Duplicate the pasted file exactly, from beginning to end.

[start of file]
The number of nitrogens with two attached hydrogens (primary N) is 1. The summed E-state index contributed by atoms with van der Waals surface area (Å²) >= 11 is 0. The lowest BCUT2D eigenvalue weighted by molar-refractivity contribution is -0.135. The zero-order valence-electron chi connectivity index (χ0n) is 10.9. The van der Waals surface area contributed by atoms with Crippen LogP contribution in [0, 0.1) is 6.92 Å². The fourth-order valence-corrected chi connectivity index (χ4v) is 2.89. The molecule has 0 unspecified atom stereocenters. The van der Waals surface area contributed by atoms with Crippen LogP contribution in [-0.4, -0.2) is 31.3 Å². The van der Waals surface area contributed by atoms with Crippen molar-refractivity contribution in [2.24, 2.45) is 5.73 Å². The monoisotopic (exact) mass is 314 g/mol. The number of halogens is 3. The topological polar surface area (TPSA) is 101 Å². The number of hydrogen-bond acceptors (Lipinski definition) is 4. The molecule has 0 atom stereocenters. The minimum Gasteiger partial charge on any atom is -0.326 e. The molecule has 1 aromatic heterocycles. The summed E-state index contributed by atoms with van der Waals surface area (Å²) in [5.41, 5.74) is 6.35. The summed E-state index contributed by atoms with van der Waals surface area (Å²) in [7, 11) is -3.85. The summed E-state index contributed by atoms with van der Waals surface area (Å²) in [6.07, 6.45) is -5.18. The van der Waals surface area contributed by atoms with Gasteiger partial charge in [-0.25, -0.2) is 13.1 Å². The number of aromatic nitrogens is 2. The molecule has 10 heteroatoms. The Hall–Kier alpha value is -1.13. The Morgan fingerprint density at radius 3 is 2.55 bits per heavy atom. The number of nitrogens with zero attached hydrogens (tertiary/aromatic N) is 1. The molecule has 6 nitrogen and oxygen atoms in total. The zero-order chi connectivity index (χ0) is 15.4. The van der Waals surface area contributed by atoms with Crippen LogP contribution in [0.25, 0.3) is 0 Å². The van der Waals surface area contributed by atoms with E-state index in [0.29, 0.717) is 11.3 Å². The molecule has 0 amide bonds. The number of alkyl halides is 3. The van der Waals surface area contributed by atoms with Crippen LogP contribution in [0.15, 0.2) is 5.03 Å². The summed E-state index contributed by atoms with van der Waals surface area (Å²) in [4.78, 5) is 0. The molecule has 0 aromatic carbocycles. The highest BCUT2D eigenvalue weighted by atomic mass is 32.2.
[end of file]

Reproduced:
The number of nitrogens with two attached hydrogens (primary N) is 1. The summed E-state index contributed by atoms with van der Waals surface area (Å²) >= 11 is 0. The lowest BCUT2D eigenvalue weighted by molar-refractivity contribution is -0.135. The zero-order valence-electron chi connectivity index (χ0n) is 10.9. The van der Waals surface area contributed by atoms with Crippen LogP contribution in [0, 0.1) is 6.92 Å². The fourth-order valence-corrected chi connectivity index (χ4v) is 2.89. The molecule has 0 unspecified atom stereocenters. The van der Waals surface area contributed by atoms with Crippen LogP contribution in [-0.4, -0.2) is 31.3 Å². The van der Waals surface area contributed by atoms with Crippen molar-refractivity contribution in [2.24, 2.45) is 5.73 Å². The monoisotopic (exact) mass is 314 g/mol. The number of halogens is 3. The topological polar surface area (TPSA) is 101 Å². The number of hydrogen-bond acceptors (Lipinski definition) is 4. The molecule has 0 atom stereocenters. The minimum Gasteiger partial charge on any atom is -0.326 e. The molecule has 1 aromatic heterocycles. The summed E-state index contributed by atoms with van der Waals surface area (Å²) in [5.41, 5.74) is 6.35. The summed E-state index contributed by atoms with van der Waals surface area (Å²) in [7, 11) is -3.85. The summed E-state index contributed by atoms with van der Waals surface area (Å²) in [6.07, 6.45) is -5.18. The van der Waals surface area contributed by atoms with Gasteiger partial charge in [-0.25, -0.2) is 13.1 Å². The number of aromatic nitrogens is 2. The molecule has 10 heteroatoms. The Hall–Kier alpha value is -1.13. The Morgan fingerprint density at radius 3 is 2.55 bits per heavy atom. The number of nitrogens with zero attached hydrogens (tertiary/aromatic N) is 1. The molecule has 6 nitrogen and oxygen atoms in total. The zero-order chi connectivity index (χ0) is 15.4. The van der Waals surface area contributed by atoms with Crippen LogP contribution in [0.25, 0.3) is 0 Å². The van der Waals surface area contributed by atoms with E-state index in [0.29, 0.717) is 11.3 Å². The molecule has 0 amide bonds. The number of alkyl halides is 3. The van der Waals surface area contributed by atoms with Crippen LogP contribution in [0.15, 0.2) is 5.03 Å². The summed E-state index contributed by atoms with van der Waals surface area (Å²) in [4.78, 5) is 0. The molecule has 0 aromatic carbocycles. The highest BCUT2D eigenvalue weighted by atomic mass is 32.2.